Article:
UVa: Digital Storytelling: Creating and Sharing Personal Stories

0
88

Charlottesville, VA
By Communications Intern Maria Wyllie

“Every person has a story to tell, and every story is important,” said Emily Hauenstein, who is a professor at the University of Virginia and the director of the School of Nursing’s Southeastern Rural Mental Health Research Center. She knows there are a lot of women living in rural Virginia who have stories to tell about the challenges they may have confronted and the resulting stress, as well as depression. She wants to help them turn those experiences into digital stories.

Digital storytelling is a type of “talk therapy,” where women tell their stories to a nurse-therapist who helps them turn their stories into short films consisting of personal photos and other mementos that are set to music.

Hauenstein is looking for more women to participate in her research so that she can learn if digital storytelling can be used effectively to ease the symptoms of stress and depression faced by women who live in rural Virginia.

Over the course of six weekly sessions, nurse-therapist Edie Barbero, PhD,RN, meets with the women who participate in the research to help them get their stories “just right” so that the stories say and look the way they want them to. Once the short films are completed, Barbero helps the women decide “who might be the most receptive to hearing their story and who would be encouraging to them,” said the project’s assessment coordinator, Nancy Bolton, RN, NP.

The research requires about twelve hours of time over eight weeks. During the first and last sessions, patients meet with Bolton to answer questions about their health and well-being; “style” when talking to others; memory; and how they think about things. The other six sessions involve meeting with Barbero at the patient’s home or another mutually agreeable site where the patient begins to create her digital story.

At the end of the study, patients will not only have a final product marking their success in narrating their story, but they will also have benefited by gaining confidence and self-satisfaction.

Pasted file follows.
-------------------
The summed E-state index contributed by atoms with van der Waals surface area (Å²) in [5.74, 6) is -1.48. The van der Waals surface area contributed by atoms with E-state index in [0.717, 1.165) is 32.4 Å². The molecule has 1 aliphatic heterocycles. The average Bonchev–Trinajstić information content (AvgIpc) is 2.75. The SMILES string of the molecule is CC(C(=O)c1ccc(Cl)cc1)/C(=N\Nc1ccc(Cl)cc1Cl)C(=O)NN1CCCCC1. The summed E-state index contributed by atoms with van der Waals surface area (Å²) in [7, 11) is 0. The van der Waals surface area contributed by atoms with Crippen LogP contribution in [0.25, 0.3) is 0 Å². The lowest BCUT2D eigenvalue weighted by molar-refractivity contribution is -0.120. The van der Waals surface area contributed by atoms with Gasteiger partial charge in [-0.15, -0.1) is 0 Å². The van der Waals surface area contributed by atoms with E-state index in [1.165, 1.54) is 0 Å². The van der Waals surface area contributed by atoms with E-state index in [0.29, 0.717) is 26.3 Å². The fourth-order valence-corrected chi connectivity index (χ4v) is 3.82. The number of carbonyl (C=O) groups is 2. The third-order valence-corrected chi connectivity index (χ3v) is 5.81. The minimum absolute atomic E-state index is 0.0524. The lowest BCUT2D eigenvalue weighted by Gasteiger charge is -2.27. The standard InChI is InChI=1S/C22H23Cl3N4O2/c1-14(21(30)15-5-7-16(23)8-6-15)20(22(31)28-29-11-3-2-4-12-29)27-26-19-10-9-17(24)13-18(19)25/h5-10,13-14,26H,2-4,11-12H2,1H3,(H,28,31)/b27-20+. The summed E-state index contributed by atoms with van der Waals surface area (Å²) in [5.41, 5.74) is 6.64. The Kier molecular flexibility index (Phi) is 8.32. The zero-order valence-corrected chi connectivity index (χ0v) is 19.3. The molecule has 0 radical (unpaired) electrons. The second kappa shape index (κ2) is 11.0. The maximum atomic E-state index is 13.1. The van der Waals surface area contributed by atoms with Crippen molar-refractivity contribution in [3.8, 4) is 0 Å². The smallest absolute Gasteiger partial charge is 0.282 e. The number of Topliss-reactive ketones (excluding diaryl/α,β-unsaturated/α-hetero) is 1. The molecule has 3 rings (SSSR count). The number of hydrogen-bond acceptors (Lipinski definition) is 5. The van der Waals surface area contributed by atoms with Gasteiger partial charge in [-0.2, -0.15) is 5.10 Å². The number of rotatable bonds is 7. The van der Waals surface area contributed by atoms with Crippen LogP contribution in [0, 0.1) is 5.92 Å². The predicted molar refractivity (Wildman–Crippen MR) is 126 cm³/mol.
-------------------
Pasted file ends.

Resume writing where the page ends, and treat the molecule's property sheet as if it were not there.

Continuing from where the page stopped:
All sessions are tape-recorded so that research staff can learn what does and doesn’t work to help people with story writing and feeling better. Although the sessions are recorded, they are completely confidential. All information is put on a secure University of Virginia computer network server so that only the people involved in the study access it. At the end of the digital story sessions, a DVD of the patient’s story is given to her, and another copy is used to answer research questions.

No computer skills are required to create a digital story, and participants are free to stop if they decide creating a story is not for them. Participants are paid eighty dollars in two separate payments of forty dollars. Payments are made after each of two assessments or question-and-answer sessions at the beginning and end of the study.

There are currently four women participating in the study, and Hauenstein is looking for a total of 25 women in order to strengthen the accuracy of her findings. The women participating seem to be really enjoying the sessions thus far. “I think each woman is feeling valued, and that in itself is empowering for them,” commented Bolton in a recent interview.

While the process of telling their story and creating the video provides the women with a space to speak and be heard, it further empowers them by providing them with a final product that can be used as a mechanism for connecting with others.

If you feel that creating a digital story could help you or a friend please contact Nancy Bolton at 434-982-3273 or ndb4m@virginia.edu to set up an initial eligibility screening.

LEAVE A REPLY

Please enter your comment!
Please enter your name here